In St. Louis, the Gateway Arch stands as a strong symbol as the gateway to the west. This iconic landmark is a national symbol recognized by all as it leads us to a different part of the country. But are you aware that each and every one of us has our own gateway? Our mouth! Healthcare professionals believe that our mouths are the gateway to our bodies. This only makes sense since everything that goes into our bodies starts in our mouth. With October being National Dental Hygiene month, it is important to know how to take care of our symbolic gateways!
As you all know, brushing twice a day, daily flossing, and regular dental checkups help keep our mouths clean. By keeping up with these practices you can help reduce the amount of plaque and germs found in your mouth. The presence of plaque and germs can cause everything from bad breath and tooth loss to heart disease. There is actually a name for the connection between our mouth and the rest of our bodies and the diseases connected: Oral Systemic Health. It seems a little far-fetched to assume that plaque can cause something like heart disease, but the American Heart Association agrees. From a statement by the American Heart Association in 2012, there is a connection between gum disease and heart disease. While these studies cannot pinpoint the exact connection between the diseases, we are aware of its existence. In addition to causing heart disease, your oral systemic health is connected to many more health concerns as well!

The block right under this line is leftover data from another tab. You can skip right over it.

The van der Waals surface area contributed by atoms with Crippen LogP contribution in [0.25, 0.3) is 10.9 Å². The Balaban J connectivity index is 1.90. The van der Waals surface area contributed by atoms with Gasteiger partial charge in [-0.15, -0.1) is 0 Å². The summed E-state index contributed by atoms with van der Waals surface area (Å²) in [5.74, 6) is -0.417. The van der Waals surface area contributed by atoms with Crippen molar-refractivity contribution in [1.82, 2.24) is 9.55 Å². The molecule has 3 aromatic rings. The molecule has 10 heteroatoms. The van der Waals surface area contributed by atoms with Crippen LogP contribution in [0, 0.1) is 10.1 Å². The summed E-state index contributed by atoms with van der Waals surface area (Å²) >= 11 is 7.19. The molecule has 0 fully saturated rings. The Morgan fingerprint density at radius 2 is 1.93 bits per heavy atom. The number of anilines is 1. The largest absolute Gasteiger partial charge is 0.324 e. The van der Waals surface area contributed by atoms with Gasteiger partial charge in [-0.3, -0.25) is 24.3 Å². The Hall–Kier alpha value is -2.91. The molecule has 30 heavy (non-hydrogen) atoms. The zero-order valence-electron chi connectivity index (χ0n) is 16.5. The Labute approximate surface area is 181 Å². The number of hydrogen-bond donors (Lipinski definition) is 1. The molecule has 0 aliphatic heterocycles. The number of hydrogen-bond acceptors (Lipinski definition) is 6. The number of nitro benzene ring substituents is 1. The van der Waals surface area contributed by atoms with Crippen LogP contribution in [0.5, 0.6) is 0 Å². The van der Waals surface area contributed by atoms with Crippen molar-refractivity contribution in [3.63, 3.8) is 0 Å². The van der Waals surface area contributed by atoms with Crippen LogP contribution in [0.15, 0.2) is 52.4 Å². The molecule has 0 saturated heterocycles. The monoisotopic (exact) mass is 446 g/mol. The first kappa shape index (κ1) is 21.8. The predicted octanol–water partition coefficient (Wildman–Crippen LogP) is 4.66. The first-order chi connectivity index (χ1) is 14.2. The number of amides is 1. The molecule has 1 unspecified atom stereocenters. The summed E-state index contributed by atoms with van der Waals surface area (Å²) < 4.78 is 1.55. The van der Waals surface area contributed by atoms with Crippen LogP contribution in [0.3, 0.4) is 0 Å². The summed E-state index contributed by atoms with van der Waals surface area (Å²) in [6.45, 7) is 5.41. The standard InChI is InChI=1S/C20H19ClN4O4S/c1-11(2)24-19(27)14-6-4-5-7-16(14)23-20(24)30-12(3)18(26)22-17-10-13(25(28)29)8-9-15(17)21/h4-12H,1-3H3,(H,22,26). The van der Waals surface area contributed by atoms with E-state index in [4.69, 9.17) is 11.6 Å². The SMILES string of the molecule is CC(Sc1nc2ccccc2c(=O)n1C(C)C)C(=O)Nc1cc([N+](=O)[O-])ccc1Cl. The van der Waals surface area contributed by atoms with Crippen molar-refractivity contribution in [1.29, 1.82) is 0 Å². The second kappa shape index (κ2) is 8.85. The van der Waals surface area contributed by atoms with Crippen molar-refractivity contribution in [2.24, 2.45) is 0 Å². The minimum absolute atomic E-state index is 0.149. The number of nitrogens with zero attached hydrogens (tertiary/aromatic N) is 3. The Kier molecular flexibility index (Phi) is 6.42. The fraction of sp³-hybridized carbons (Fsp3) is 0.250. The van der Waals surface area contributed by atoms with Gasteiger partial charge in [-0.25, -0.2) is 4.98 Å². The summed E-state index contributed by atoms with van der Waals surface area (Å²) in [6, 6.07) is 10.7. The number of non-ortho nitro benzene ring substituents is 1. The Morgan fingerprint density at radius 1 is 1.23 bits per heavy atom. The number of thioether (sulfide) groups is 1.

Dr. Rich is passionate not only about your dental health, but your overall well-being as well! If there is a connection, Dr. Rich wants to prevent it. Therefore, he stresses the urgency of taking care of your dental hygiene as well as utilizing the other preventative measures our office offers. From regular cleanings to preventative tests such as Salivary Diagnostics to test for gum disease, Dr. Rich offers it all. Riverside Dental Arts is up to date with the latest technologies to keep the gateway to your body in the best shape possible.
For more information on oral systemic health, head over to the American Academy for Oral Systemic Health webpage: aaosh.org/public/oral-systemic-faq/
Information retrieved from: Mouth Healthy, a website maintained by the ADA, and the American Association for Oral Systemic Health